discipline but their own, indulged in excesses and debauchery. He joined forces

with Denikin in the drive north, and at the time these forces were within seventy

miles of Moscow a bomb was thrown by anarchists into the Communist Party

Executive offices, on Leontovsky Place, resulting in the killing of twelve

responsible workers and wounding of fifty-five others, many of whom were

employed in the factories of Moscow. Among the injured was Bukharin, editor

of Pravda, whom many workers in the United States will remember when he

was on his speaking tour in that country. The dead were Trainconductor

Ignatova; Volkova, department store girl; Zargoski, twenty years connected with

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the revolutionary movement; RacerenovNikitin, engraver; Nicolaef, secretary of

the Railroad Workers’ Union of Moscow; Titov, moulder; Kroptov, an old

teacher; Haldina, aged 18, communist girl worker; Safonov, moulder; Kvasha,

one of the first organisers of the Sabotnik (voluntary Saturday work); Kolbin

and Tankus, worker-students of the Sverdlov University.

The “Anarchist” Mahkno is mentioned by Emma Goldman as a friend and

sending food to Kropotkin. In a diary of Fedora-Gianko, the wife of Mahkno,

are recorded facts and dates to show that these marauders were guilty of arson,

train-wrecking, murder, robbery, all committed against the Soviet Government.

By them workers were killed, villages destroyed, bridges blown up, wrecks

caused by wild engines turned loose against approaching trains until Mahkno

was driven from the country. This kind of work against the Soviet Government

meets with the approval of Emma Goldman. Her heart was never with the

Bolshevik revolution. Compelled to leave the United States, she came to Russia

as there was no other place to which she could go. Friends have not cut her off;

she has excommunicated herself.

© May 2014 – Philippe L. De Coster, B.Th., D.D., Ghent, Belgium.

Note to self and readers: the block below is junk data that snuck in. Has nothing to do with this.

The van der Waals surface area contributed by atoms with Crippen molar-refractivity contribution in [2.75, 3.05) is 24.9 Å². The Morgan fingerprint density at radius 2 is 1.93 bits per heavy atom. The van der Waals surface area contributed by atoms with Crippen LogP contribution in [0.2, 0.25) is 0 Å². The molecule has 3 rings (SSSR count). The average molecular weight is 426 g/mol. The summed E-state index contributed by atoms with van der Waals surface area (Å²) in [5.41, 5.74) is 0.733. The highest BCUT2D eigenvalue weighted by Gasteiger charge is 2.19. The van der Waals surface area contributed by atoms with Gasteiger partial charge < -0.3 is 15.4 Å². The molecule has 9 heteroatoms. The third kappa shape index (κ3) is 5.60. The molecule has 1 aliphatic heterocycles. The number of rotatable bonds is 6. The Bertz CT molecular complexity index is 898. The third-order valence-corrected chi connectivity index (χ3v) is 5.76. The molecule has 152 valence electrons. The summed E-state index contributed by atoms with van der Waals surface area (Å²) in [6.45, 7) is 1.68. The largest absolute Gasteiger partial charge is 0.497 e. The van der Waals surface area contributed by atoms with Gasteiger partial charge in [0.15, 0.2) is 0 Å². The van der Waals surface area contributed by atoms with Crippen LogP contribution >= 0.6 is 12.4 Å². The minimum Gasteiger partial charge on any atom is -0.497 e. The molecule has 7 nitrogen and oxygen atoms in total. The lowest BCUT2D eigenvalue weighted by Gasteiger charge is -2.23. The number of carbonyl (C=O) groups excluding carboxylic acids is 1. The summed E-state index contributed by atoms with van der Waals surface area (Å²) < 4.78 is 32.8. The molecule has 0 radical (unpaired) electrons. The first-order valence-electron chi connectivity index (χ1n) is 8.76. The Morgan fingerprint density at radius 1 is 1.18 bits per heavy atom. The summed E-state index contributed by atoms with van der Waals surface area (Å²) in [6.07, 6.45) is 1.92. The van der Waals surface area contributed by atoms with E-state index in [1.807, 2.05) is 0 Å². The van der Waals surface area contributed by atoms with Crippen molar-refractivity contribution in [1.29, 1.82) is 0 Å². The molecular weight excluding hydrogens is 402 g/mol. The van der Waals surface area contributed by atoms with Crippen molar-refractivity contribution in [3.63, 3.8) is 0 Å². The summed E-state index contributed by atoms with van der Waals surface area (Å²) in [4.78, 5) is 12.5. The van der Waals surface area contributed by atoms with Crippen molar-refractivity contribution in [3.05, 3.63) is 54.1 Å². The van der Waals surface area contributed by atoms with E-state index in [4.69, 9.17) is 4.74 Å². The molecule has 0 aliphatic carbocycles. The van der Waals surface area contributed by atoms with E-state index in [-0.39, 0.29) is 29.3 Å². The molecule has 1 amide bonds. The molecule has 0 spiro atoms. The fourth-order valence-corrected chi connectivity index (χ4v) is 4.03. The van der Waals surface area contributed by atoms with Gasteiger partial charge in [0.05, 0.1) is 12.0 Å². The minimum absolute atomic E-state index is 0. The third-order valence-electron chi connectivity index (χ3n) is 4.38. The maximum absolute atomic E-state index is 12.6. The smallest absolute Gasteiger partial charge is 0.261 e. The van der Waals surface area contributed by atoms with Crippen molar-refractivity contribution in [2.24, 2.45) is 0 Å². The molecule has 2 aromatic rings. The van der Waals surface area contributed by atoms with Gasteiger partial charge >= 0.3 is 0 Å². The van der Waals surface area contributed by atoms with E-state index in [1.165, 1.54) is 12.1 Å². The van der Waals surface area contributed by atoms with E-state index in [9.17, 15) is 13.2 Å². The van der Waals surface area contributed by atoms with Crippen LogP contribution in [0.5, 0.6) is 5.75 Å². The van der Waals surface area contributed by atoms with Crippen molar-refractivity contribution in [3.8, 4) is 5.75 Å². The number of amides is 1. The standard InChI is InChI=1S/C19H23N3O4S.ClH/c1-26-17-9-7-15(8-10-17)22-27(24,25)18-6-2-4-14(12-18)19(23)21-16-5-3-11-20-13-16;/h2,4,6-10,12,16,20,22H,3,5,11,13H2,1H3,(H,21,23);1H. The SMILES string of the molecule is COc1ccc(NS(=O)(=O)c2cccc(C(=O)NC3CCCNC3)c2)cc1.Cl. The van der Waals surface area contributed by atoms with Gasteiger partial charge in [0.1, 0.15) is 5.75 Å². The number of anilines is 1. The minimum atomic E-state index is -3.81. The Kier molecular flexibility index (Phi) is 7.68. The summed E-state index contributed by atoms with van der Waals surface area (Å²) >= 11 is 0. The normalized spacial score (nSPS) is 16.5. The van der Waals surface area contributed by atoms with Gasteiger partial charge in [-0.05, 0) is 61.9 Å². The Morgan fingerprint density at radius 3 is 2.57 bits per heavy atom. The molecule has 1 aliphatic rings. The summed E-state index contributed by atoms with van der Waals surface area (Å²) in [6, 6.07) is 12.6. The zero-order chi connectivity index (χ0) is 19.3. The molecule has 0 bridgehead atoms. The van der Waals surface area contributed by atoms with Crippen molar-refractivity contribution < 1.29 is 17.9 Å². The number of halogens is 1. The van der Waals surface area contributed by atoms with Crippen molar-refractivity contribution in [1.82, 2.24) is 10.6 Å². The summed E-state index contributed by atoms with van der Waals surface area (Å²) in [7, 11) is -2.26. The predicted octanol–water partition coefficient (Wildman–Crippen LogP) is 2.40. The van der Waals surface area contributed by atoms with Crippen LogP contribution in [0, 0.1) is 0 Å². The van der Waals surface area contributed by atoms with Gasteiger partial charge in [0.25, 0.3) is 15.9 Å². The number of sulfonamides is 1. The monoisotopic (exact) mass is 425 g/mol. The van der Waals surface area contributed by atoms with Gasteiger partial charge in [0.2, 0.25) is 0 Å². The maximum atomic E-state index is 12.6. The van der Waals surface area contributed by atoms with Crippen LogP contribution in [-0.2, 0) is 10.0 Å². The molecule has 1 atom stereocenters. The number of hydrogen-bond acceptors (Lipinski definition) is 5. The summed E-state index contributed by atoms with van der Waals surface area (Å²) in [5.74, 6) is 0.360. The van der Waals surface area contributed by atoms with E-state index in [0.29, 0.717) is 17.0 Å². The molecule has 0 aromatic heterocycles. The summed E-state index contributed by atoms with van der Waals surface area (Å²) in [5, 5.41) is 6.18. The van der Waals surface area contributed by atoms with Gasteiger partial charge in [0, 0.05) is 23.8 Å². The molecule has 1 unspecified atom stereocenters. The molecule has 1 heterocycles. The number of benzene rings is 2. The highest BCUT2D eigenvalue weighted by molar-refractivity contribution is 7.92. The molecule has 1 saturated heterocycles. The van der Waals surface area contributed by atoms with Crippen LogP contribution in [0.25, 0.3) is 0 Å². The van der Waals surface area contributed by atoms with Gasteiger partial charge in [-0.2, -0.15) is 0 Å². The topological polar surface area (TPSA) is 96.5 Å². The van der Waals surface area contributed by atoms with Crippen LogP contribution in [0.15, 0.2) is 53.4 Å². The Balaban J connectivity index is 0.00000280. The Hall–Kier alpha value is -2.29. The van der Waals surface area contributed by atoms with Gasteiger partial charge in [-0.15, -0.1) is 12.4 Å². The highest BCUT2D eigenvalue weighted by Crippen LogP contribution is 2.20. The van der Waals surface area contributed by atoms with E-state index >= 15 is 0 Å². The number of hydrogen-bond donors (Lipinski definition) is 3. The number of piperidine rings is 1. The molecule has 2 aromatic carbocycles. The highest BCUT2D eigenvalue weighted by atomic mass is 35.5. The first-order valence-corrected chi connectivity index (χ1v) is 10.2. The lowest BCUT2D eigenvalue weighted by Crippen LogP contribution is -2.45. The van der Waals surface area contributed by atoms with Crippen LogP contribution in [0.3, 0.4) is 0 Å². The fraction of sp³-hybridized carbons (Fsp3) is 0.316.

Page 26: Russia During Red Emma's Days


Emma Goldman

Short Biography of Emma Goldman, Anarchist

Emma Goldman was a Russian-born anarchist speaker and philosopher. She

spent most of her life in the United States, speaking and writing widely on

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anarchist and social issues. She spent time in jail during World War One for

encouraging Americans not to register for the draft.

Even after this experience, Emma Goldman remained committed to her

philosophy, although she became disillusioned with the oppression of the new

Soviet regime after the 1917 revolution. She later lived in England, France, and

Canada, as well as traveling to Spain to support the anarchist cause.

Emma Goldman was born in Kovno, Lithuania, part of the Russian Empire at

the time, in June of 1869. Her family was devoutly religious in a steadfastly

traditional way, but even as a teenager, Emma was interested in the writings of

Russian anarchists such as Bakunin and Chernyshevsky.

She asked her father to be allowed to continue her studies after leaving school,

but he told her that all Jewish women needed to know was how to bear children

and prepare food. At the age of 16, Goldman rebelled against her father and set

out for the United States. She settled in Rochester, New York, and found

employment as a garment worker. She quickly met and married Jacob Kersner,

though the marriage was short-lived.

In 1886, seven anarchists were executed after being convicted of placing a bomb

in Chicago and thereby murdering several police officers. The evidence for the

anarchists’ guilt was thin, and Goldman was deeply angry at the flawed trial and

resolved to speak out.

She divorced her husband in 1889 and moved to the Lower East Side of New

York City, hoping to find a receptive audience for her fiery brand of anarchism.

Here she came into contact with a newspaper editor named Johann, who was

impressed by her charismatic personality and supported her efforts to stir up

agitation within the city’s Yiddish community.

The authorities quickly became concerned at Emma Goldman’s speeches, which

called not only for general strikes but also for the bringing down of the state

itself. Most anarchists at the time concentrated on protests against economic

inequality, but Goldman made personal freedom a key part of her appeal.

She put the right to self-expression and what she called “beautiful things” at the

heart of her philosophy. She strongly believed that human beings all over the

world, no matter what their upbringing, cultural background, or wealth, shared a

“higher instinct” that made them love beauty and harmony wherever it could be


Page 28: Russia During Red Emma's Days


Around this time, Emma Goldman came into contact with another anarchist,

Alexander Berkman. The two worked together and in 1892, they were both

outraged by an incident in Pittsburgh. Striking men at the Homestead factory of

Carnegie Steel had been repressed to such an extent that some had actually been


With funding from Emma Goldman, Berkman bought a gun and used it to shoot

Carnegie Steel’s manager, Henry Clay Frick. The attempt to assassinate him

failed, although Frick was seriously wounded. Berkman received a life sentence

for his act and the federal government attempted to stamp out anarchism.

By 1893, laws had been enacted that made anarchist speech itself a crime.